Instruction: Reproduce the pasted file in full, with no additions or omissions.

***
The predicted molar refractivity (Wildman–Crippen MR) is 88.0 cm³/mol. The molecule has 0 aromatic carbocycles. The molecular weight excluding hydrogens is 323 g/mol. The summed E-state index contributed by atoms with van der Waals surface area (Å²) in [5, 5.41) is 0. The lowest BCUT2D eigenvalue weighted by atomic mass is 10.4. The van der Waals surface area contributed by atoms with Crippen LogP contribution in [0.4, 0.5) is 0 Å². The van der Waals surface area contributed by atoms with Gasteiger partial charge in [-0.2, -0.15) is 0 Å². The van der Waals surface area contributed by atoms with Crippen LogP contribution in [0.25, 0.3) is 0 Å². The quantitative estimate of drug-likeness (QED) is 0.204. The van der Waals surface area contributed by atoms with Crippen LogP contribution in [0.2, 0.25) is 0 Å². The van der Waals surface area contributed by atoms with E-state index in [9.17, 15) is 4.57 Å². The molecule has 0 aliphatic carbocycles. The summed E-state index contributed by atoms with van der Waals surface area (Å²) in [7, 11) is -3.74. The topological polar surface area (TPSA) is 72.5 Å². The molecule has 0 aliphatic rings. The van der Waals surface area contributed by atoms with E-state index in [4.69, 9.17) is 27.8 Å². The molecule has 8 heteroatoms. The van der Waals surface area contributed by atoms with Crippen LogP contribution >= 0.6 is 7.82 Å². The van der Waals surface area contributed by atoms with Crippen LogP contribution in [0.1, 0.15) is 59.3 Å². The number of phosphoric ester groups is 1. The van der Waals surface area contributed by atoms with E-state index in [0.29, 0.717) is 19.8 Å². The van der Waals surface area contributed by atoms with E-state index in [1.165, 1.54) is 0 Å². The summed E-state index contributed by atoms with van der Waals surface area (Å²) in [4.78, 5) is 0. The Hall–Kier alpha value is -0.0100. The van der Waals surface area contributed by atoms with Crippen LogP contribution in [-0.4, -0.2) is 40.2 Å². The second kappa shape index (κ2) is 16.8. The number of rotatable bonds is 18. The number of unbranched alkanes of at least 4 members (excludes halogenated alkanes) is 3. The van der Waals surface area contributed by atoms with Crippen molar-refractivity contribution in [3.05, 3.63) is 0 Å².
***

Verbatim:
The predicted molar refractivity (Wildman–Crippen MR) is 88.0 cm³/mol. The molecule has 0 aromatic carbocycles. The molecular weight excluding hydrogens is 323 g/mol. The summed E-state index contributed by atoms with van der Waals surface area (Å²) in [5, 5.41) is 0. The lowest BCUT2D eigenvalue weighted by atomic mass is 10.4. The van der Waals surface area contributed by atoms with Crippen LogP contribution in [0.4, 0.5) is 0 Å². The van der Waals surface area contributed by atoms with Gasteiger partial charge in [-0.2, -0.15) is 0 Å². The van der Waals surface area contributed by atoms with Crippen LogP contribution in [0.25, 0.3) is 0 Å². The quantitative estimate of drug-likeness (QED) is 0.204. The van der Waals surface area contributed by atoms with Crippen LogP contribution in [0.2, 0.25) is 0 Å². The van der Waals surface area contributed by atoms with E-state index in [9.17, 15) is 4.57 Å². The molecule has 0 aliphatic carbocycles. The summed E-state index contributed by atoms with van der Waals surface area (Å²) in [7, 11) is -3.74. The topological polar surface area (TPSA) is 72.5 Å². The molecule has 0 aliphatic rings. The van der Waals surface area contributed by atoms with E-state index in [4.69, 9.17) is 27.8 Å². The molecule has 8 heteroatoms. The van der Waals surface area contributed by atoms with Crippen LogP contribution >= 0.6 is 7.82 Å². The van der Waals surface area contributed by atoms with Crippen LogP contribution in [0.1, 0.15) is 59.3 Å². The number of phosphoric ester groups is 1. The van der Waals surface area contributed by atoms with E-state index in [0.29, 0.717) is 19.8 Å². The van der Waals surface area contributed by atoms with E-state index in [1.165, 1.54) is 0 Å². The summed E-state index contributed by atoms with van der Waals surface area (Å²) in [4.78, 5) is 0. The Hall–Kier alpha value is -0.0100. The van der Waals surface area contributed by atoms with Crippen LogP contribution in [-0.4, -0.2) is 40.2 Å². The second kappa shape index (κ2) is 16.8. The number of rotatable bonds is 18. The number of unbranched alkanes of at least 4 members (excludes halogenated alkanes) is 3. The van der Waals surface area contributed by atoms with Crippen molar-refractivity contribution in [3.05, 3.63) is 0 Å².